New Jersey Gov. Chris Christie’s “Bridgegate” at the Fort Lee entrance lanes to the George Washington Bridge serves notice of the dysfunction in the administration of our surface transportation.
The political gamesmanship revealed by emails between Christie appointees is astounding and shameful. Before categorizing it as just another made-for-television political scandal, however, we need to understand how this sort of incident could occur anywhere in the nation.
What we are witnessing in New Jersey has been in the works for decades. It is not merely the fall from grace of one state executive, his name besmirched by staffers whose actions more resemble Shakespearean villains than trusted appointees. It is representative of the failures, manipulations and outright fraud characterizing the realm of surface transportation, specifically urban roads, transit and bridges governed by public bodies and financed by tax dollars.
Among these failures are the enormous cost overruns of Boston’s “Big Dig” tunnel, a project manipulated and maneuvered from the start by consultants and government officials.
Similarly, this same consultant-government cabal has attempted to manipulate expensive high-speed rail projects in several states, most notably in California. Cities across the nation pursue high-cost transit projects that offer remarkably low productivity but whose “cool” factor lures voter approval, especially among the young and impressionable.
It should be no surprise that government has come to dominate transportation, a segment so crucially important to the efficient function of our people and our economy.
And with government’s deep and entangling intrusion, there is a sense of entitlement and unaccountability among those occupying influential transportation offices — rabbit warrens to which political appointees gravitate and breed in sinecure with time to hatch petty political plots like those in New Jersey.
Government’s near-complete corruption of surface-transportation infrastructure can be seen in the shadow groups known as Metropolitan Planning Organizations now controlling the flow of state and federal transportation dollars into those U.S. metropolitan areas serving populations of more than 50,000 people. These organizations are advised by staff and contracted consultants — all unelected but preparing plans, approving projects and spending your tax dollars as they see fit.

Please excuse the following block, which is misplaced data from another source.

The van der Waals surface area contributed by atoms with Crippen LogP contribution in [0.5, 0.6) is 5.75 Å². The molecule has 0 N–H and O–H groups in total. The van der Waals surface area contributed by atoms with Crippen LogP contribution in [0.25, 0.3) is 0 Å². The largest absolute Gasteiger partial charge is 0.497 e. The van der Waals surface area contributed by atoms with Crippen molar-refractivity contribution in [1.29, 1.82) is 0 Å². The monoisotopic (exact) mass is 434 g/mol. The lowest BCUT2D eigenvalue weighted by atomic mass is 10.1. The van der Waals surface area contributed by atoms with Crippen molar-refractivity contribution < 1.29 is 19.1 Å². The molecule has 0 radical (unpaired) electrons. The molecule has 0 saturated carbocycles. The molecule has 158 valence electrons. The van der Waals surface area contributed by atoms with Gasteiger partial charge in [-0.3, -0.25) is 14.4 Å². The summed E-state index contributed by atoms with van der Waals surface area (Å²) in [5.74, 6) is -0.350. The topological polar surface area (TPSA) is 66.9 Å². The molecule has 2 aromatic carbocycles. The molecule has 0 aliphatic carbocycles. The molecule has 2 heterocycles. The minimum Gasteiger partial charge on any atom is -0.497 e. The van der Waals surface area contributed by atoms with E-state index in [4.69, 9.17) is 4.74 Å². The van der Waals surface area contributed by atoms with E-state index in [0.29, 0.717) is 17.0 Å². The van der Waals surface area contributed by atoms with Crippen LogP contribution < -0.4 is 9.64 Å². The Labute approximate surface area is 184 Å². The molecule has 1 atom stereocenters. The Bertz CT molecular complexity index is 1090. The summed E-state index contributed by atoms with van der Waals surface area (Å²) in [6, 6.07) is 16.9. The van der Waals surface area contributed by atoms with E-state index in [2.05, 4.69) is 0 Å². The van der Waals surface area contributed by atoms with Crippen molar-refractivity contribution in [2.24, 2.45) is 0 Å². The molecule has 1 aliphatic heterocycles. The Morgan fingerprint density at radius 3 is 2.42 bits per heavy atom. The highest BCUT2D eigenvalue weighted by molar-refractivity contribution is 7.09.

A few years back, even the MPO in my small Indiana town received almost a million federal stimulus dollars to lavish on a transit center for a four-bus system so inefficient it consumes more than six tax dollars to transport every rider. Your town probably has a similar example.
Will Rogers observed fraud is the inevitable result when two people get together to decide how to spend another person’s money. It is the inevitable outcome of government-erected mechanisms such as MPOs.
Meanwhile, the same consultants who were party to the financial disaster that was Boston’s Big Dig are pitching a billion-dollar transit program in Indianapolis, flashing their history of being big players promoting expensive transit projects with expert credentials that supposedly qualify them for any project anywhere.
Bridgegate should be our warning. I fear it won’t be.
An army of professional political spinners whose investment horizon extends only to the next election will misdirect our attention. The incident, in the end, may only divide the nation further while failing to alert us to the crisis at hand — the ongoing, systemic failure of a vital segment of our economy, transportation.
Thomas A. Heller of Columbus is the principal and founder of a consulting firm specializing in transportation, public finance and land economics. He wrote this for the Indiana Policy Review Foundation. Send comments to email@example.com.